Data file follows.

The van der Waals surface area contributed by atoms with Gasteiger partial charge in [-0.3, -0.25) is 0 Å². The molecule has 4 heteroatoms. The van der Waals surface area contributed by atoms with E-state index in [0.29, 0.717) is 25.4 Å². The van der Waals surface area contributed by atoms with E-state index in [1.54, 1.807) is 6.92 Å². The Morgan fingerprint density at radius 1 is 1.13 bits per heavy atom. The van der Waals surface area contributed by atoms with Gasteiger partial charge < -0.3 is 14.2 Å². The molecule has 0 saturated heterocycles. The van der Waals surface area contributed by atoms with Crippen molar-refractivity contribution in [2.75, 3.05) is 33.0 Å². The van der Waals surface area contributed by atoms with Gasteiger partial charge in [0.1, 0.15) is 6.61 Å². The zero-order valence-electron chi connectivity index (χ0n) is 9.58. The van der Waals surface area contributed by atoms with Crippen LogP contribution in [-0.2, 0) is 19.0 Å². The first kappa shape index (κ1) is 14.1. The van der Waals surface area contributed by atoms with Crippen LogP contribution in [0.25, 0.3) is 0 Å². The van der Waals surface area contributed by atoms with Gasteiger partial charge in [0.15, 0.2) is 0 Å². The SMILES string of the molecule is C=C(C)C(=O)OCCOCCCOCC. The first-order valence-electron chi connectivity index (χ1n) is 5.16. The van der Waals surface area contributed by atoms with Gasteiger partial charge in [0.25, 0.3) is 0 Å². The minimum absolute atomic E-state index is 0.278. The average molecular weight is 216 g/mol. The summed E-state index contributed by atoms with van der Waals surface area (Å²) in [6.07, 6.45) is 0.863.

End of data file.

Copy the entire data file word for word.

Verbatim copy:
The van der Waals surface area contributed by atoms with Gasteiger partial charge in [-0.3, -0.25) is 0 Å². The molecule has 4 heteroatoms. The van der Waals surface area contributed by atoms with E-state index in [0.29, 0.717) is 25.4 Å². The van der Waals surface area contributed by atoms with E-state index in [1.54, 1.807) is 6.92 Å². The Morgan fingerprint density at radius 1 is 1.13 bits per heavy atom. The van der Waals surface area contributed by atoms with Gasteiger partial charge < -0.3 is 14.2 Å². The molecule has 0 saturated heterocycles. The van der Waals surface area contributed by atoms with Crippen molar-refractivity contribution in [2.75, 3.05) is 33.0 Å². The van der Waals surface area contributed by atoms with Gasteiger partial charge in [0.1, 0.15) is 6.61 Å². The zero-order valence-electron chi connectivity index (χ0n) is 9.58. The van der Waals surface area contributed by atoms with Crippen LogP contribution in [-0.2, 0) is 19.0 Å². The first kappa shape index (κ1) is 14.1. The van der Waals surface area contributed by atoms with Crippen LogP contribution in [0.25, 0.3) is 0 Å². The van der Waals surface area contributed by atoms with Gasteiger partial charge in [0.15, 0.2) is 0 Å². The SMILES string of the molecule is C=C(C)C(=O)OCCOCCCOCC. The first-order valence-electron chi connectivity index (χ1n) is 5.16. The van der Waals surface area contributed by atoms with Gasteiger partial charge in [0.25, 0.3) is 0 Å². The minimum absolute atomic E-state index is 0.278. The average molecular weight is 216 g/mol. The summed E-state index contributed by atoms with van der Waals surface area (Å²) in [6.07, 6.45) is 0.863.